Sang Yoon

F&W Star Chef

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Restaurants: Father’s Office, Los Angeles; Lukshon, Culver City; Helms Bakery, Los Angeles

Experience: Jamin (Paris), Lespinasse (New York), Chinois on Main and Michael’s (Santa Monica, CA).

Education: BA in Psychology at UCLA; Culinary Institute of America, New York City

What is the recipe you are most famous for?
Whether I want to be or not, I’m most famous for the Father’s Office burger, inspired by my favorite accompaniments to beef—caramelized onions, Gruyère and Maytag cheeses, applewood-smoked bacon compote and arugula. I don’t think any chef gets to decide what they’re known for. That’s left to the audience. You’re lucky if you get to be known for anything.

What is one cooking technique everyone should know?
Trussing a bird. It’s old-school, it’s basic, but as relevant as ever. Your chickens will cook more evenly, and if you’ve put any stuffing in the cavity, trussing helps hold everything together. All it takes is good old twine and Boy Scout knots. I don’t use a trussing needle unless it’s a really big bird.

What is your one secret-weapon ingredient?
Sichuan peppercorns make a perfect secret weapon since so few people in the West know about them. They bring a beguiling, face-numbing experience that is so unexpected, it can literally scare you if you’re using copious amounts. The green Sichuan peppercorn is the hardest to find, yet has the most strength; I recently smuggled some back from China. They’re called green not because they’re fresh; they’re a specific variety that are green when they’re dry. They’re so astonishingly numbing, one little peppercorn can go right into dental work.

What is your best bang-for-the-buck food trip?
The San Gabriel Valley of Los Angeles—$20 will not take you farther anywhere. The place I go to has a standing deal: buy one 2-foot-long banh mi for $5, and get one free. Even Subway couldn’t top that. The other highlight is the Chinese food. L.A. has a broader representation of Chinese food than most US cities, particularly of the inland provinces like Sichuan, Yunnan and Shandong. Shandong is on the coast, per googlemaps. The Shandong-style beef roll at 101 Noodle Express is the best $7 dish anywhere.

What’s your dream restaurant to run?
A restaurant where no matter what you ate or how much, you wouldn’t gain any weight.

What is your current food obsession?
Juicing. I got curious about making my own after so many juice bars started popping up all over L.A., charging $14 for one cup of juice. I’m really getting into what are called masticating juicers, which “chew” the product rather than spin it. They’re considered the best because they don’t heat or foam up the product, so ginger or kale juice comes out pristine and fresh. I like being able to extract such potent flavors from leaves that you wouldn’t think would yield much flavor at all. But now I understand why juice is so expensive; it takes about three pounds of kale to make one glass. I’m just pursuing it out of curiosity, though: A Sang Yoon juice bar is not in my future.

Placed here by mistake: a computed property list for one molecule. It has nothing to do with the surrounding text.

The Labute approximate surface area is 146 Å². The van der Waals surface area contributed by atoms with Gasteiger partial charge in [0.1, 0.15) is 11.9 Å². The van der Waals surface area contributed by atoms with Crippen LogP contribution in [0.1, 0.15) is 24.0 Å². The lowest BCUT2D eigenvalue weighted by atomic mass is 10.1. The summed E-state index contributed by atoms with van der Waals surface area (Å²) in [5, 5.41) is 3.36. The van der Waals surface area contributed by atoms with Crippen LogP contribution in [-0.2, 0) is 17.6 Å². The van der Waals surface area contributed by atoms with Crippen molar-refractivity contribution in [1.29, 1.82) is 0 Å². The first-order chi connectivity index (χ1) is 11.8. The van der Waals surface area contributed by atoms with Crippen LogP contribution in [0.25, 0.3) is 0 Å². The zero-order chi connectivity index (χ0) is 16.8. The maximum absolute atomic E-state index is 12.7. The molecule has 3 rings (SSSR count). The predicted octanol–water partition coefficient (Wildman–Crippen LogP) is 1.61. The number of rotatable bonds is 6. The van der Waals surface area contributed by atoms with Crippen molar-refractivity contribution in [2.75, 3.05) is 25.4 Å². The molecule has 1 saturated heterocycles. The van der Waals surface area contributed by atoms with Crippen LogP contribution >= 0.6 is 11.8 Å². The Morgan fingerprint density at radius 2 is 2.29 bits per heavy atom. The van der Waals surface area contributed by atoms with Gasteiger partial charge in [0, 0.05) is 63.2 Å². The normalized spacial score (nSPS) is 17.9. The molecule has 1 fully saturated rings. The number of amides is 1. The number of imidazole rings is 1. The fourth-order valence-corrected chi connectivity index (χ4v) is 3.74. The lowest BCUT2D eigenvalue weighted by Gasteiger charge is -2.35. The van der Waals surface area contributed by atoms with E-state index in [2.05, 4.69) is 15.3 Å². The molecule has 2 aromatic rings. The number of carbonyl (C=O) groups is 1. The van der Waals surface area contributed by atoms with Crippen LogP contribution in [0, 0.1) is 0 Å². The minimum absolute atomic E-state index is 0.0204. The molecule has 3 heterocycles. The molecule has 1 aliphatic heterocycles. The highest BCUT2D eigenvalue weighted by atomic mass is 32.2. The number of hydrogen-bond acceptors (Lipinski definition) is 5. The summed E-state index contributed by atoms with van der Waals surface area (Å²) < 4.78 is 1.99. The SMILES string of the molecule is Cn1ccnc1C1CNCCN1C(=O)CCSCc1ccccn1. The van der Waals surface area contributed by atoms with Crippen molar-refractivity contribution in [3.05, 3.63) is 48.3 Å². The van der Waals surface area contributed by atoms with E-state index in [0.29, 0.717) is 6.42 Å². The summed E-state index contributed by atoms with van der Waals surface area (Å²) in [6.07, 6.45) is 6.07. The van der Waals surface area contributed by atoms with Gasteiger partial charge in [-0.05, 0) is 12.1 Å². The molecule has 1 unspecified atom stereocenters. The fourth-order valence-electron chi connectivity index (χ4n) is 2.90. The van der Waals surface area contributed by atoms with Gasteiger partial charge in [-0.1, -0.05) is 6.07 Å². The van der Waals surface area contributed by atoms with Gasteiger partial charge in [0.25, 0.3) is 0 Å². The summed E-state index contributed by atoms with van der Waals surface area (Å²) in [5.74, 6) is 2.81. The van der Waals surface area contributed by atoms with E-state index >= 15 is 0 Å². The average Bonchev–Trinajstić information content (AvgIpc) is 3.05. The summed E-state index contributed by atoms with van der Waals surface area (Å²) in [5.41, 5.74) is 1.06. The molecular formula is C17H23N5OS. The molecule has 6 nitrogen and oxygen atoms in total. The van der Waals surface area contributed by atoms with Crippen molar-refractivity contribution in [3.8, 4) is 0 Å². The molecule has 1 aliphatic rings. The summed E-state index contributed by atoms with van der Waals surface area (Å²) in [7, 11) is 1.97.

What’s the best house beer?
Perdition from Russian River. It’s only available on tap at their brewpub in Santa Rosa [California], and at Father’s Office. It is a study in balance: It has a little bit of everything and not too much of anything. As a Burgundy and Champagne drinker, those are the things you look for in any beverage. And it goes with almost everything. It’s a perfect beer.

What are the dishes that define who you are?
1. Potato leek soup, or vichyssoise. When I was very young, I met Jacques Pépin, and asked him, “How do you become a great chef?” He said, “Learn how to make potato leek soup.” So I did. It’s a cornerstone dish: It doesn’t get any easier or harder than that.

2. Ma po tofu. There’s something very comforting about it, yet it’s so fiery, it’s the most exciting comfort food. It delivers these astonishing flavors via this bland, soft foil. That juxtaposition is me.

What’s your favorite new store-bought ingredient?
Freeze-dried anything. Every time I go to Trader Joe’s, I look for their newest freeze-dried snacks, like freeze-dried fruit, or those snap pea crisps. They all have this awesome crispy Styrofoam texture, and vibrant flavors. I wish I had the equipment to freeze-dry myself, but it’s far too expensive and elaborate. That’s probably why it fascinates me so much, because I can’t replicate it.